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This view of Earth comes from NASA's Moderate Resolution Imaging Spectroradiometer aboard the Terra satellite.

10 Interesting Facts About Earth

27 May , 2016

by

Planet Earth. That shiny blue marble that has fascinated humanity since they first began to walk across its surface. And why shouldn’t it fascinate us? In addition to being our home and the place where life as we know it originated, it remains the only planet we know of where life thrives. And over the course of the past few centuries, we have learned much about Earth, which has only deepened our fascination with it.

But how much does the average person really know about the planet Earth? You’ve lived on Planet Earth all of your life, but how much do you really know about the ground underneath your feet? You probably have lots of interesting facts rattling around in your brain, but here are 10 more interesting facts about Earth that you may, or may not know.

1. Plate Tectonics Keep the Planet Comfortable:

Earth is the only planet in the Solar System with plate tectonics. Basically, the outer crust of the Earth is broken up into regions known as tectonic plates. These are floating on top of the magma interior of the Earth and can move against one another. When two plates collide, one plate will subduct (go underneath another), and where they pull apart, they will allow fresh crust to form.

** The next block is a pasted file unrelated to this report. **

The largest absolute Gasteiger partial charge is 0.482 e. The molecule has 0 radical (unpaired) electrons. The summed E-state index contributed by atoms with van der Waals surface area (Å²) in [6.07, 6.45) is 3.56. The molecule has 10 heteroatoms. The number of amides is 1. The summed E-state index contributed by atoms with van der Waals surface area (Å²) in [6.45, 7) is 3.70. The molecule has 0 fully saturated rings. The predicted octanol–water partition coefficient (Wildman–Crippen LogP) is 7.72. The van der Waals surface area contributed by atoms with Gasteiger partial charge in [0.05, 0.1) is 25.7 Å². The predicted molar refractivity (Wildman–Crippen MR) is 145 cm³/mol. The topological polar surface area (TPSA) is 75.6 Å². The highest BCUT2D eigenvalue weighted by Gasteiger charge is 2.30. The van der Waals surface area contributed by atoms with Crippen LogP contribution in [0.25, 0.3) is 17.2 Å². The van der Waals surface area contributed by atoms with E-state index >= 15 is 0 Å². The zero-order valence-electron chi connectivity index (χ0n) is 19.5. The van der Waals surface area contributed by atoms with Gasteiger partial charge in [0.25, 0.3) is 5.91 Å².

The Earth's Tectonic Plates. Credit: msnucleus.org

The Earth’s Tectonic Plates. Credit: msnucleus.org

This process is very important, and for a number of reasons. Not only does it lead to tectonic resurfacing and geological activity (i.e. earthquakes, volcanic eruptions, mountain-building, and oceanic trench formation), it is also intrinsic to the carbon cycle. When microscopic plants in the ocean die, they fall to the bottom of the ocean.

Over long periods of time, the remnants of this life, rich in carbon, are carried back into the interior of the Earth and recycled. This pulls carbon out of the atmosphere, which makes sure we don’t suffer a runaway greenhouse effect, which is what happened on Venus. Without the action of plate tectonics, there would be no way to recycle this carbon, and the Earth would become an overheated, hellish place.